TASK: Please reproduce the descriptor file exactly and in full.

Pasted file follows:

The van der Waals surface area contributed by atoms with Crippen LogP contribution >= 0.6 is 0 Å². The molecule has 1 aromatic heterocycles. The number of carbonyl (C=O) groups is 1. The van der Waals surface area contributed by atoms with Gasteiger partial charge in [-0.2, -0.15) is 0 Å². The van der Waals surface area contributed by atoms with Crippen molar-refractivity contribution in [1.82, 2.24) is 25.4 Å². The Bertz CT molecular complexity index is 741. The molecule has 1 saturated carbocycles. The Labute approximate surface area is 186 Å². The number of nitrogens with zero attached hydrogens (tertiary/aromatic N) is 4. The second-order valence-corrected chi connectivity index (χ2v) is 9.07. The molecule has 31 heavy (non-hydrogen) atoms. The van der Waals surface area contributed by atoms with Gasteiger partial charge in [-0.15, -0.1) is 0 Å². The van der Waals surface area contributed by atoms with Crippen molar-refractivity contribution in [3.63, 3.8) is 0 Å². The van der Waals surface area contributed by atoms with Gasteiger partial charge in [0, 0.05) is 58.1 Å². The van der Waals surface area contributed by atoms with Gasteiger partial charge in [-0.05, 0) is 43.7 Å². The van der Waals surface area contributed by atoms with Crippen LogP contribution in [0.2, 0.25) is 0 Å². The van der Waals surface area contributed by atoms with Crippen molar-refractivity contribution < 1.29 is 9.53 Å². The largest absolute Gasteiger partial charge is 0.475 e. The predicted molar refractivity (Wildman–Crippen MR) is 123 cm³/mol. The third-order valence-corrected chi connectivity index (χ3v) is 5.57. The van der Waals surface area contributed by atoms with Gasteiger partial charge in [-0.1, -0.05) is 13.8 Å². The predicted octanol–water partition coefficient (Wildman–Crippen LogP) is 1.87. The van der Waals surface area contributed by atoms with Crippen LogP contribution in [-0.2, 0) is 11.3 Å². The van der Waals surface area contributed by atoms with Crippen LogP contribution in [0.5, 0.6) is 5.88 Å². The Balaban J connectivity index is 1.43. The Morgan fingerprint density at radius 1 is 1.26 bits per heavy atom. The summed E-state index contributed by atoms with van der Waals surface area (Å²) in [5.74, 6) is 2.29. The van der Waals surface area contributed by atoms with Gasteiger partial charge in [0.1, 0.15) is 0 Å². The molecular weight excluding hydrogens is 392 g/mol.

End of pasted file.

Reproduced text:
The van der Waals surface area contributed by atoms with Crippen LogP contribution >= 0.6 is 0 Å². The molecule has 1 aromatic heterocycles. The number of carbonyl (C=O) groups is 1. The van der Waals surface area contributed by atoms with Gasteiger partial charge in [-0.2, -0.15) is 0 Å². The van der Waals surface area contributed by atoms with Crippen molar-refractivity contribution in [1.82, 2.24) is 25.4 Å². The Bertz CT molecular complexity index is 741. The molecule has 1 saturated carbocycles. The Labute approximate surface area is 186 Å². The number of nitrogens with zero attached hydrogens (tertiary/aromatic N) is 4. The second-order valence-corrected chi connectivity index (χ2v) is 9.07. The molecule has 31 heavy (non-hydrogen) atoms. The van der Waals surface area contributed by atoms with Gasteiger partial charge in [-0.15, -0.1) is 0 Å². The van der Waals surface area contributed by atoms with Crippen molar-refractivity contribution in [3.63, 3.8) is 0 Å². The van der Waals surface area contributed by atoms with Gasteiger partial charge in [0, 0.05) is 58.1 Å². The van der Waals surface area contributed by atoms with Gasteiger partial charge in [-0.05, 0) is 43.7 Å². The van der Waals surface area contributed by atoms with Crippen LogP contribution in [0.2, 0.25) is 0 Å². The van der Waals surface area contributed by atoms with Crippen molar-refractivity contribution < 1.29 is 9.53 Å². The largest absolute Gasteiger partial charge is 0.475 e. The predicted molar refractivity (Wildman–Crippen MR) is 123 cm³/mol. The third-order valence-corrected chi connectivity index (χ3v) is 5.57. The van der Waals surface area contributed by atoms with Gasteiger partial charge in [-0.1, -0.05) is 13.8 Å². The predicted octanol–water partition coefficient (Wildman–Crippen LogP) is 1.87. The van der Waals surface area contributed by atoms with Crippen LogP contribution in [-0.2, 0) is 11.3 Å². The van der Waals surface area contributed by atoms with Crippen LogP contribution in [0.5, 0.6) is 5.88 Å². The Balaban J connectivity index is 1.43. The Morgan fingerprint density at radius 1 is 1.26 bits per heavy atom. The summed E-state index contributed by atoms with van der Waals surface area (Å²) in [5.74, 6) is 2.29. The van der Waals surface area contributed by atoms with Gasteiger partial charge in [0.1, 0.15) is 0 Å². The molecular weight excluding hydrogens is 392 g/mol.